All of us have days where we’re not big fans of ourselves, but if you struggle to really see what someone else could ever see in you, find someone you trust to talk it through with. This doesn’t make you weak – quite the opposite! It makes you intentional and active.
At the core of growing stronger is knowing that God’s opinion of us is enough. Have you noticed how it can be so easy to tell others that God loves them, but so hard to believe it for yourself?
We have a God who loves us unconditionally and calls us his children (Galatians 3:26 – 4:7) and his friends ( John 15:12–15). This means that we are always somebody worth getting to know. He never regretted making us:
Investing in good and varied friendships, and developing your mind and interests, are all part of growing strong
‘I praise you, for I am fearfully and wonderfully made. Wonderful are your works.’ (Psalm 139:14) The psalmist is confident that God knows and rejoices in our specially designed lives. Jesus said that he alone brings life to the full ( John 10:10).
God is the ultimate source of our identity and self-esteem, and in his generosity he has made us as social creatures, hungry for vast interactions with people, ideas and adventures. Investing in good and varied friendships, and developing your mind and interests, are all part of growing strong and preparing yourself for life and love.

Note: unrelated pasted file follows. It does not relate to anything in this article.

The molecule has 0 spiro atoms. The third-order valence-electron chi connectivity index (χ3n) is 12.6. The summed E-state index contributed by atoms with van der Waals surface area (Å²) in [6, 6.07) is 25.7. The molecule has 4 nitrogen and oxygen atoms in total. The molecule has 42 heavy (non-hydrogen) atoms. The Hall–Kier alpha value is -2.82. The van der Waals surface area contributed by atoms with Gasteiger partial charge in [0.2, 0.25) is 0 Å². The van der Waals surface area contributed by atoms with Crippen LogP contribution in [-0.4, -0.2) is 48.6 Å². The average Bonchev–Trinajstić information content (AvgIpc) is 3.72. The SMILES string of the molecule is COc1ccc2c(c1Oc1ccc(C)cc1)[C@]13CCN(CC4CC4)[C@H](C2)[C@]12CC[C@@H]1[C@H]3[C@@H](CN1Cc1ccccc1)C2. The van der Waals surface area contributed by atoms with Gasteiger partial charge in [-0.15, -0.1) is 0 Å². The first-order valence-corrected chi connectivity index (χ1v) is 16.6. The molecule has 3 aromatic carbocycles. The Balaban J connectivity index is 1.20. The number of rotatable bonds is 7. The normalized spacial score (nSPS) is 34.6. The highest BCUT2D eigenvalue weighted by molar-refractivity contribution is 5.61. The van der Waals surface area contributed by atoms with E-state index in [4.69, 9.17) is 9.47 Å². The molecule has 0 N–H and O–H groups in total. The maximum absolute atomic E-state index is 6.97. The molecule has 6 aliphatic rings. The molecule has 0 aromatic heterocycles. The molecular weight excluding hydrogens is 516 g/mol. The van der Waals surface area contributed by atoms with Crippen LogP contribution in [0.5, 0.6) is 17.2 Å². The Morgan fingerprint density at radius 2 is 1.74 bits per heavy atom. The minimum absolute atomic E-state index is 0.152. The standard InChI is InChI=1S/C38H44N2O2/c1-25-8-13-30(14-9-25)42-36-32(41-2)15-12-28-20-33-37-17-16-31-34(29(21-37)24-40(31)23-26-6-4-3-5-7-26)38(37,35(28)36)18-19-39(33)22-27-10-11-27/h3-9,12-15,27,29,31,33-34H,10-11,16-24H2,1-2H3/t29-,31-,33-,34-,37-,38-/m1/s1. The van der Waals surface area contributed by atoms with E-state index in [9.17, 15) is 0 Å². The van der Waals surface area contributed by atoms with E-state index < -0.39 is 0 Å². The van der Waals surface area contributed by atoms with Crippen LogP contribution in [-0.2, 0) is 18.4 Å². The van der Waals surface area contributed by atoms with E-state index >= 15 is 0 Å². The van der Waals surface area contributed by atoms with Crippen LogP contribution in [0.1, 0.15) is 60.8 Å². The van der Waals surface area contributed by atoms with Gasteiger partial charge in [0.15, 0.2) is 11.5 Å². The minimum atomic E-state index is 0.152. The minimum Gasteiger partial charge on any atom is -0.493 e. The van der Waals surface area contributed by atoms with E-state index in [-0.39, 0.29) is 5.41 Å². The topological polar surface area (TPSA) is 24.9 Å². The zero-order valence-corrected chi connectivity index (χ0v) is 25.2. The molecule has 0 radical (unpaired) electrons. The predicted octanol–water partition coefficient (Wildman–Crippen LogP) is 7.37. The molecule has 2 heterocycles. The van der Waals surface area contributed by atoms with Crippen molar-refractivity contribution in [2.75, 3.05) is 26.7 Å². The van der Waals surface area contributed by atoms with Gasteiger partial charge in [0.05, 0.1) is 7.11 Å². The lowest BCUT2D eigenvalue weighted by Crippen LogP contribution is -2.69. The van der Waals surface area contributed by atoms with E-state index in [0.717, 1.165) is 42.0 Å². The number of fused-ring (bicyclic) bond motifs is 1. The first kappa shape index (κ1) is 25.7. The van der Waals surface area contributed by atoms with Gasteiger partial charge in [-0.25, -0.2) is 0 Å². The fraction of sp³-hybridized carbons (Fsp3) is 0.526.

If you’re currently single, you have a fantastic opportunity to embrace who you are now. Choosing to invest in your life and future doesn’t mean that you’re shutting the door on ever finding someone. It means you are being active and seeking God’s potential for your life. By doing this now, you’re giving yourself a head start.
If you’re already dating, investing in yourself doesn’t mean that you’re being selfish in your relationship. By giving each other the space to do things with other people (as well as together), it will enable your hearts and relationship to grow. (Read Dating Is A Marathon, Not A Sprint)
So what are you going to do? What looks fun to you? What ministry in your church needs more volunteers? Do things that look new or stretch you in different ways. See what happens when you tap into your God-given potential.
Not About Perfection
This isn’t about being perfect. I’m not saying if you sort out your flaws, then happiness is around the corner. I’m saying that a relationship won’t make us happy. But a life filled with friends, hobbies, faith is vital. No matter what our relationship status is.
No one is perfect, no one can be happy all the time
No one is perfect, no one can be happy all the time, but life is about more than romance. The mistake we can all make, which can weaken our relationships/future relationships, is thinking being part of a couple will sort it all out.
Imagine if, we remembered that relationships reveal rather than resolve problems. Investing in people, church, other interests, will help us make all of our relationships stronger. We can avoid the mistake of thinking will sort it all out. (Read Why I Chose To Think Differently About My Relationship).
Do you think this mistake is common and/or easy to make? Comments welcomed below.